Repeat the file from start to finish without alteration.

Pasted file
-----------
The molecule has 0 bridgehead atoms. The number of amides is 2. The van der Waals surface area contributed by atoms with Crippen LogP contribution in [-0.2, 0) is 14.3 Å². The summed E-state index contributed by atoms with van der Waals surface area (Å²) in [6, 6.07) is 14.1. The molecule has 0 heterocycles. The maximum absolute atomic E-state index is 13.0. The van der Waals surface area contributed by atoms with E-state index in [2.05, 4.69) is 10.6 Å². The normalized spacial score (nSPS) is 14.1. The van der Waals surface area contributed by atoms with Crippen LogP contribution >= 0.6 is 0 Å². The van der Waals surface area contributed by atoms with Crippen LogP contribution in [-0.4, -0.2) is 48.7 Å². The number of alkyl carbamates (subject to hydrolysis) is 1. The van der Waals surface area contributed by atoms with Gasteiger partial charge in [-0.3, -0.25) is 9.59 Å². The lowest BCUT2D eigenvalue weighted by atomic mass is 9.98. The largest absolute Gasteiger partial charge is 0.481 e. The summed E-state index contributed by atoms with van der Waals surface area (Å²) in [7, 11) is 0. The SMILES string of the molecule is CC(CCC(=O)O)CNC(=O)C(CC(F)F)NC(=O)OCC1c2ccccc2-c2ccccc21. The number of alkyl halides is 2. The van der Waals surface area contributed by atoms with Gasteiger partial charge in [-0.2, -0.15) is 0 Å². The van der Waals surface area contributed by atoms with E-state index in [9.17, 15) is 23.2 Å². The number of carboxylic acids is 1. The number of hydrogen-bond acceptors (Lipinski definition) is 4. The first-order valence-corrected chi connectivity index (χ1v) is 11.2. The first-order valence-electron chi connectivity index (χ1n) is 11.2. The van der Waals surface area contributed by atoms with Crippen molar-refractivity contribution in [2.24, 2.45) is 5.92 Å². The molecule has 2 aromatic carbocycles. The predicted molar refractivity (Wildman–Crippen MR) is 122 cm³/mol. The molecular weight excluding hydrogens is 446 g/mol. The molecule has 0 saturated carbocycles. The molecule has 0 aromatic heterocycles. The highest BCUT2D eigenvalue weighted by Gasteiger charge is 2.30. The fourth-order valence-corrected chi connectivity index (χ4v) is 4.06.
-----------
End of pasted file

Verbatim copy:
The molecule has 0 bridgehead atoms. The number of amides is 2. The van der Waals surface area contributed by atoms with Crippen LogP contribution in [-0.2, 0) is 14.3 Å². The summed E-state index contributed by atoms with van der Waals surface area (Å²) in [6, 6.07) is 14.1. The molecule has 0 heterocycles. The maximum absolute atomic E-state index is 13.0. The van der Waals surface area contributed by atoms with E-state index in [2.05, 4.69) is 10.6 Å². The normalized spacial score (nSPS) is 14.1. The van der Waals surface area contributed by atoms with Crippen LogP contribution >= 0.6 is 0 Å². The van der Waals surface area contributed by atoms with Crippen LogP contribution in [-0.4, -0.2) is 48.7 Å². The number of alkyl carbamates (subject to hydrolysis) is 1. The van der Waals surface area contributed by atoms with Gasteiger partial charge in [-0.3, -0.25) is 9.59 Å². The lowest BCUT2D eigenvalue weighted by atomic mass is 9.98. The largest absolute Gasteiger partial charge is 0.481 e. The summed E-state index contributed by atoms with van der Waals surface area (Å²) in [7, 11) is 0. The SMILES string of the molecule is CC(CCC(=O)O)CNC(=O)C(CC(F)F)NC(=O)OCC1c2ccccc2-c2ccccc21. The number of alkyl halides is 2. The van der Waals surface area contributed by atoms with Gasteiger partial charge in [-0.2, -0.15) is 0 Å². The van der Waals surface area contributed by atoms with E-state index in [9.17, 15) is 23.2 Å². The number of carboxylic acids is 1. The number of hydrogen-bond acceptors (Lipinski definition) is 4. The first-order valence-corrected chi connectivity index (χ1v) is 11.2. The first-order valence-electron chi connectivity index (χ1n) is 11.2. The van der Waals surface area contributed by atoms with Crippen molar-refractivity contribution in [2.24, 2.45) is 5.92 Å². The molecule has 2 aromatic carbocycles. The predicted molar refractivity (Wildman–Crippen MR) is 122 cm³/mol. The molecular weight excluding hydrogens is 446 g/mol. The molecule has 0 saturated carbocycles. The molecule has 0 aromatic heterocycles. The highest BCUT2D eigenvalue weighted by Gasteiger charge is 2.30. The fourth-order valence-corrected chi connectivity index (χ4v) is 4.06.